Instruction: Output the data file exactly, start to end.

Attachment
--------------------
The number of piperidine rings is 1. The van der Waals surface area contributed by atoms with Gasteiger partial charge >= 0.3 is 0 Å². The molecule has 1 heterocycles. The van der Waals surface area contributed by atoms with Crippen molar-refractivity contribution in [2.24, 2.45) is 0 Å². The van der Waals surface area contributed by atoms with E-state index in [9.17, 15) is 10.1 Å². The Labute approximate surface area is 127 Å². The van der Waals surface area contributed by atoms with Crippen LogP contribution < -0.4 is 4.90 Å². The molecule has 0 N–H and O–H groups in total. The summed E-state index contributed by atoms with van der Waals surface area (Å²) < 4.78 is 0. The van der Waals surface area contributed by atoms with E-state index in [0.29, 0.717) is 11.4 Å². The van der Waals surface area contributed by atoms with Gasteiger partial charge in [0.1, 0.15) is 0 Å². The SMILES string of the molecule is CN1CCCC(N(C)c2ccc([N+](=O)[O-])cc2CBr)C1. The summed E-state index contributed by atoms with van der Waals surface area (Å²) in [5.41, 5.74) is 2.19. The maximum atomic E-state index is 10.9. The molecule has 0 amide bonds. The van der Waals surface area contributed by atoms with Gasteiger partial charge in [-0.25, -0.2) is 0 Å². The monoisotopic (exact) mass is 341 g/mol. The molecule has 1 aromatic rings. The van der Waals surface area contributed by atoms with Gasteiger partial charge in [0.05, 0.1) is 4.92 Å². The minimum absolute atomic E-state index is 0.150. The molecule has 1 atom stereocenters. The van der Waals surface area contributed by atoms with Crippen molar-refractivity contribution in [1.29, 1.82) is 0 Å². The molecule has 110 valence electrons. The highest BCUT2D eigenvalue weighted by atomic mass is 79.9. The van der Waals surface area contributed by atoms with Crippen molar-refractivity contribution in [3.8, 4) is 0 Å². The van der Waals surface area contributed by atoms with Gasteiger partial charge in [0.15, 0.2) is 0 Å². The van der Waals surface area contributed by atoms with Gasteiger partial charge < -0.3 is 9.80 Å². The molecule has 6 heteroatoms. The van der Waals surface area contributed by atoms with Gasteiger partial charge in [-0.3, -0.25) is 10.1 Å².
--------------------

The number of piperidine rings is 1. The van der Waals surface area contributed by atoms with Gasteiger partial charge >= 0.3 is 0 Å². The molecule has 1 heterocycles. The van der Waals surface area contributed by atoms with Crippen molar-refractivity contribution in [2.24, 2.45) is 0 Å². The van der Waals surface area contributed by atoms with E-state index in [9.17, 15) is 10.1 Å². The Labute approximate surface area is 127 Å². The van der Waals surface area contributed by atoms with Crippen LogP contribution < -0.4 is 4.90 Å². The molecule has 0 N–H and O–H groups in total. The summed E-state index contributed by atoms with van der Waals surface area (Å²) < 4.78 is 0. The van der Waals surface area contributed by atoms with E-state index in [0.29, 0.717) is 11.4 Å². The van der Waals surface area contributed by atoms with Gasteiger partial charge in [0.1, 0.15) is 0 Å². The SMILES string of the molecule is CN1CCCC(N(C)c2ccc([N+](=O)[O-])cc2CBr)C1. The summed E-state index contributed by atoms with van der Waals surface area (Å²) in [5.41, 5.74) is 2.19. The maximum atomic E-state index is 10.9. The molecule has 0 amide bonds. The van der Waals surface area contributed by atoms with Gasteiger partial charge in [-0.25, -0.2) is 0 Å². The monoisotopic (exact) mass is 341 g/mol. The molecule has 1 aromatic rings. The van der Waals surface area contributed by atoms with Gasteiger partial charge in [0.05, 0.1) is 4.92 Å². The minimum absolute atomic E-state index is 0.150. The molecule has 1 atom stereocenters. The van der Waals surface area contributed by atoms with Crippen molar-refractivity contribution in [1.29, 1.82) is 0 Å². The molecule has 110 valence electrons. The highest BCUT2D eigenvalue weighted by atomic mass is 79.9. The van der Waals surface area contributed by atoms with Crippen molar-refractivity contribution in [3.8, 4) is 0 Å². The van der Waals surface area contributed by atoms with Gasteiger partial charge in [0.15, 0.2) is 0 Å². The van der Waals surface area contributed by atoms with Gasteiger partial charge < -0.3 is 9.80 Å². The molecule has 6 heteroatoms. The van der Waals surface area contributed by atoms with Gasteiger partial charge in [-0.3, -0.25) is 10.1 Å².